The campaign picks up where Education is an Equal Right for all, so is Distant Learning video that we launched in June 2020 left off. The last time we met Jad, Karim, and Dana, they were struggling with online learning during the COVID-19 pandemic confinement. The three siblings living in Beirut shared one mobile phone to study, but their internet bandwidth was insufficient to cover their needs. The lack of inclusive teaching and learning methods also deprived them of inclusive education.

 We meet Jad, Karim, and Dana in this new video two years later in October 2021 (Academic year 2021-2022) as they prepare to go back to in-person learning, but their situation is no better than it was during the previous two years.

 Lebanon is deep into an economic crisis that has negatively impacted the educational sector. A recent study by the Center for Lebanese Studies indicates a noticeable preference for face-to-face schooling, with (75%) of parents and (62%) of teachers preferring a return to face-to-face teaching. However, amid fuel shortages and mounting transportation costs, 97% of parents and 99% of teachers who use private transportation to commute to school report struggling to fill their cars with gas. Using public and shared transport is also a challenge as 91% of parents and 94% of teachers say they can no longer afford to use public transit.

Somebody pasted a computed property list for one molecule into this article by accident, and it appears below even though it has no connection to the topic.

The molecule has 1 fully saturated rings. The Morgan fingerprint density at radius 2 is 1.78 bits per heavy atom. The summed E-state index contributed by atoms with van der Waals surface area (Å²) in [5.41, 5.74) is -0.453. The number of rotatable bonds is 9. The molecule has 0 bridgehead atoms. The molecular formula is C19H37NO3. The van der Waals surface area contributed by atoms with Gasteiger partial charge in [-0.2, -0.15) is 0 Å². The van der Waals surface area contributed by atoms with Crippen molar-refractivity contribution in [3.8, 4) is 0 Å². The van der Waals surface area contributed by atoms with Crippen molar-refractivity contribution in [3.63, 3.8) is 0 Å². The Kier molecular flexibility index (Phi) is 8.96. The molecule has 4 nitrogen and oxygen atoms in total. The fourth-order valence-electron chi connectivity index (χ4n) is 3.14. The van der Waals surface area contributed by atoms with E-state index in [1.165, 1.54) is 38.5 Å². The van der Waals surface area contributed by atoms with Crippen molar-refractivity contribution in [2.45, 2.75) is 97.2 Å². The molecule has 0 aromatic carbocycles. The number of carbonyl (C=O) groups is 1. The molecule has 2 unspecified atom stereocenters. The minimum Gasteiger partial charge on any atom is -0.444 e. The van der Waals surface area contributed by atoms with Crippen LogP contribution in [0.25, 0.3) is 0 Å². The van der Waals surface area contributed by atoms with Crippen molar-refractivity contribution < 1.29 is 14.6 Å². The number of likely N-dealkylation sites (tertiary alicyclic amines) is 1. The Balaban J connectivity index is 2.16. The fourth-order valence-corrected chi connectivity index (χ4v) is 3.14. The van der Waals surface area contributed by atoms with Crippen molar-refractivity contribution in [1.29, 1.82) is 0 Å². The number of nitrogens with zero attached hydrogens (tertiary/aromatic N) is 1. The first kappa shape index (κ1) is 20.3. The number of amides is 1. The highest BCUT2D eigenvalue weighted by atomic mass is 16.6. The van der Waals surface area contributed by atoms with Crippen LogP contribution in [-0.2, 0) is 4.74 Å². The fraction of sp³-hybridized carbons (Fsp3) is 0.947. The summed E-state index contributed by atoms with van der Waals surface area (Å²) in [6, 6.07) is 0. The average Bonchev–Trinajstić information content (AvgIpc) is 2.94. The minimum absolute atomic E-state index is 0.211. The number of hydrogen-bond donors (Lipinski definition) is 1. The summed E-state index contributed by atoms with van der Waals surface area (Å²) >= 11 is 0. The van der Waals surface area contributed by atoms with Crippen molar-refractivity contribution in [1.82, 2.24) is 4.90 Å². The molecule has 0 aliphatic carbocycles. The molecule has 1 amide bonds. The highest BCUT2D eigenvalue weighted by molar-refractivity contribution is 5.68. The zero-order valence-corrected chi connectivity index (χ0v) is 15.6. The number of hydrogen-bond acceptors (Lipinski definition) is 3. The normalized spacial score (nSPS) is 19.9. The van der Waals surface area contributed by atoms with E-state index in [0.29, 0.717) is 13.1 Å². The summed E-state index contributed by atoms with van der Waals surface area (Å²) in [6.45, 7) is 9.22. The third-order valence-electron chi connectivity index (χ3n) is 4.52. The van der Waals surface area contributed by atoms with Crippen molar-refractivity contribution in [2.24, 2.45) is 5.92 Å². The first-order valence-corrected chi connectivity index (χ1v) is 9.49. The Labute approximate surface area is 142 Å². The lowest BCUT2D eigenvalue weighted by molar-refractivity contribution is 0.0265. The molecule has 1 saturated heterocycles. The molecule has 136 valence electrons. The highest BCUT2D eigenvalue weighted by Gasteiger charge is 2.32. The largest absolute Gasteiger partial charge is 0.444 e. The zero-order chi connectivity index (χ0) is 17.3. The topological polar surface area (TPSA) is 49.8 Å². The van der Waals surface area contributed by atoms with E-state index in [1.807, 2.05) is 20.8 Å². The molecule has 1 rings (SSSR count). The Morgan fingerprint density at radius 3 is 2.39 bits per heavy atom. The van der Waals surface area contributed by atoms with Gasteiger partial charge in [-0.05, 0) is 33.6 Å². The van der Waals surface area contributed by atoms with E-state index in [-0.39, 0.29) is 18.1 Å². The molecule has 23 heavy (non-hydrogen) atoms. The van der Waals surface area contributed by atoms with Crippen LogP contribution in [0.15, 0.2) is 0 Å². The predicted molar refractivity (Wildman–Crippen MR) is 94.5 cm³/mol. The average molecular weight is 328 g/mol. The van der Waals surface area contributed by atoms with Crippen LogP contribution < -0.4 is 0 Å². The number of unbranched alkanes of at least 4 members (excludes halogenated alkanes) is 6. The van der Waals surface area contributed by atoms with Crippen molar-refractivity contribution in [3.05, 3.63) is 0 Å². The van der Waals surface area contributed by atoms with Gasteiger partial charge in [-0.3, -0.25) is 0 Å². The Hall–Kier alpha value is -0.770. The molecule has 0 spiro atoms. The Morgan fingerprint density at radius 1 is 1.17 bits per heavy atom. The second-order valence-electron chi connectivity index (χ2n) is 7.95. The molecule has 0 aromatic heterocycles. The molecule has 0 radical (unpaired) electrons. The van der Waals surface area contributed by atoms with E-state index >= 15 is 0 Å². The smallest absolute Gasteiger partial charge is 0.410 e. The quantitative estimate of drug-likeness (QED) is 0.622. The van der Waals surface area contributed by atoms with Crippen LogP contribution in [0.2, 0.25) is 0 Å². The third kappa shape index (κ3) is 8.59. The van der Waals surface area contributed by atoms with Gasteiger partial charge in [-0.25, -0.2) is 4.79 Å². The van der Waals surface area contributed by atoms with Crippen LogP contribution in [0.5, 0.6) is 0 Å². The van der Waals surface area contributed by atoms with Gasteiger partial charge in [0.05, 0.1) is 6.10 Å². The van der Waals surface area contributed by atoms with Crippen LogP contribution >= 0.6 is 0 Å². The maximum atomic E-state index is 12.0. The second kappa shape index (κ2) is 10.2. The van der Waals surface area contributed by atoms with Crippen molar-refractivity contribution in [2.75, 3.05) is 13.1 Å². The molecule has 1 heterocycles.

Additionally, with only 2% of students and 60% of teachers reported receiving the vaccine, face-to-face learning risks increasing the number of Covid-19 cases among the general population.  The deterioration in purchasing power leaves many parents (22%) unable to cover their children’s school expenses, including tuition, books, and stationery. While returning to face-to-face schooling is plagued with unresolved obstacles, online learning is also not an option because of inadequate infrastructure and increased inequalities putting disadvantaged students at risk of losing out on education for a third consecutive year.